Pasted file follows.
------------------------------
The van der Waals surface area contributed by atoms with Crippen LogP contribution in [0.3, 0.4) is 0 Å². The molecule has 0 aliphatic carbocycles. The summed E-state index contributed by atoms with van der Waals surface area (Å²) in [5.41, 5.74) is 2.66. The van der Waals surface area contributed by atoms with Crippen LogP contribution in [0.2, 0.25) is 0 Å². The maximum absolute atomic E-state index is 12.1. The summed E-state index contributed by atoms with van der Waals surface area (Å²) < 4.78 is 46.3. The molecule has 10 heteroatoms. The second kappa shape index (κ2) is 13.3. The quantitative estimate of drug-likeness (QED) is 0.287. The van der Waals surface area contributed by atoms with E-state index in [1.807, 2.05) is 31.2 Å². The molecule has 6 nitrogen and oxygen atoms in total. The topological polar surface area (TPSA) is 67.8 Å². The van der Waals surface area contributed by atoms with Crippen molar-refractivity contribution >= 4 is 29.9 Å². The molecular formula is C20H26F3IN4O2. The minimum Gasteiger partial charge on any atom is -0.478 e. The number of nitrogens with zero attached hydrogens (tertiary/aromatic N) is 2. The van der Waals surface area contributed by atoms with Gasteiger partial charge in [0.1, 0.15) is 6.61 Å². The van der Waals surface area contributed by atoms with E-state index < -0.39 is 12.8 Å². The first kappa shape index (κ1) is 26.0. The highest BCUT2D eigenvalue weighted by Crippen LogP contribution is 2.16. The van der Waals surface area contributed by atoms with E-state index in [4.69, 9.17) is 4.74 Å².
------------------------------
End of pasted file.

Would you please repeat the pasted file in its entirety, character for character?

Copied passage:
The van der Waals surface area contributed by atoms with Crippen LogP contribution in [0.3, 0.4) is 0 Å². The molecule has 0 aliphatic carbocycles. The summed E-state index contributed by atoms with van der Waals surface area (Å²) in [5.41, 5.74) is 2.66. The van der Waals surface area contributed by atoms with Crippen LogP contribution in [0.2, 0.25) is 0 Å². The maximum absolute atomic E-state index is 12.1. The summed E-state index contributed by atoms with van der Waals surface area (Å²) < 4.78 is 46.3. The molecule has 10 heteroatoms. The second kappa shape index (κ2) is 13.3. The quantitative estimate of drug-likeness (QED) is 0.287. The van der Waals surface area contributed by atoms with E-state index in [1.807, 2.05) is 31.2 Å². The molecule has 6 nitrogen and oxygen atoms in total. The topological polar surface area (TPSA) is 67.8 Å². The van der Waals surface area contributed by atoms with Crippen molar-refractivity contribution >= 4 is 29.9 Å². The molecular formula is C20H26F3IN4O2. The minimum Gasteiger partial charge on any atom is -0.478 e. The number of nitrogens with zero attached hydrogens (tertiary/aromatic N) is 2. The van der Waals surface area contributed by atoms with Gasteiger partial charge in [0.1, 0.15) is 6.61 Å². The van der Waals surface area contributed by atoms with E-state index < -0.39 is 12.8 Å². The first kappa shape index (κ1) is 26.0. The highest BCUT2D eigenvalue weighted by Crippen LogP contribution is 2.16. The van der Waals surface area contributed by atoms with E-state index in [4.69, 9.17) is 4.74 Å².